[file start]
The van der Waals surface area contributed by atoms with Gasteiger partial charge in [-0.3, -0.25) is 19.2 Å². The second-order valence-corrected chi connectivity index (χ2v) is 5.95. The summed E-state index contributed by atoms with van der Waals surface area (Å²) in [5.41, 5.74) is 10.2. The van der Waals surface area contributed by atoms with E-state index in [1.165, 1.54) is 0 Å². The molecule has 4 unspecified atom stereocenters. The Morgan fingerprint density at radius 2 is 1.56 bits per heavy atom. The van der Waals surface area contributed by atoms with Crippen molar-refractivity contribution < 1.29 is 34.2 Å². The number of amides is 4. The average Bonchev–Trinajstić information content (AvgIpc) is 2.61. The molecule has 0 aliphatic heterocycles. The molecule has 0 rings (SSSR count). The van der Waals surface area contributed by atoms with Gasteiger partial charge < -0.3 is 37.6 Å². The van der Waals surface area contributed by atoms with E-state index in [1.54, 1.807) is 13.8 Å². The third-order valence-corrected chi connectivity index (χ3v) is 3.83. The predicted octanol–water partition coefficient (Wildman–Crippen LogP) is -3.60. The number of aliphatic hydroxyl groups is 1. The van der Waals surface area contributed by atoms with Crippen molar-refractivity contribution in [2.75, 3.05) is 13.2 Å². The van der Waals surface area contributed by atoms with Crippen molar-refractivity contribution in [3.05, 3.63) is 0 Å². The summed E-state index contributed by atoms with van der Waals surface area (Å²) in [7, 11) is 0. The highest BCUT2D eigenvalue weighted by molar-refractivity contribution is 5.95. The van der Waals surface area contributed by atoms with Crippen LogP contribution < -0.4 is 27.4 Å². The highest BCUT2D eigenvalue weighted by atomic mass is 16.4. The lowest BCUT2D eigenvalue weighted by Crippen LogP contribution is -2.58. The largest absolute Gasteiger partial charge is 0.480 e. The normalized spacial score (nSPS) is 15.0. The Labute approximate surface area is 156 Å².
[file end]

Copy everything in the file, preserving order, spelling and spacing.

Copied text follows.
The van der Waals surface area contributed by atoms with Gasteiger partial charge in [-0.3, -0.25) is 19.2 Å². The second-order valence-corrected chi connectivity index (χ2v) is 5.95. The summed E-state index contributed by atoms with van der Waals surface area (Å²) in [5.41, 5.74) is 10.2. The van der Waals surface area contributed by atoms with E-state index in [1.165, 1.54) is 0 Å². The molecule has 4 unspecified atom stereocenters. The Morgan fingerprint density at radius 2 is 1.56 bits per heavy atom. The van der Waals surface area contributed by atoms with Crippen molar-refractivity contribution < 1.29 is 34.2 Å². The number of amides is 4. The average Bonchev–Trinajstić information content (AvgIpc) is 2.61. The molecule has 0 aliphatic heterocycles. The molecule has 0 rings (SSSR count). The van der Waals surface area contributed by atoms with Gasteiger partial charge < -0.3 is 37.6 Å². The van der Waals surface area contributed by atoms with E-state index in [1.54, 1.807) is 13.8 Å². The third-order valence-corrected chi connectivity index (χ3v) is 3.83. The predicted octanol–water partition coefficient (Wildman–Crippen LogP) is -3.60. The number of aliphatic hydroxyl groups is 1. The van der Waals surface area contributed by atoms with Crippen molar-refractivity contribution in [2.75, 3.05) is 13.2 Å². The van der Waals surface area contributed by atoms with Crippen molar-refractivity contribution in [3.05, 3.63) is 0 Å². The summed E-state index contributed by atoms with van der Waals surface area (Å²) in [7, 11) is 0. The highest BCUT2D eigenvalue weighted by molar-refractivity contribution is 5.95. The van der Waals surface area contributed by atoms with Crippen LogP contribution < -0.4 is 27.4 Å². The highest BCUT2D eigenvalue weighted by atomic mass is 16.4. The lowest BCUT2D eigenvalue weighted by Crippen LogP contribution is -2.58. The largest absolute Gasteiger partial charge is 0.480 e. The normalized spacial score (nSPS) is 15.0. The Labute approximate surface area is 156 Å².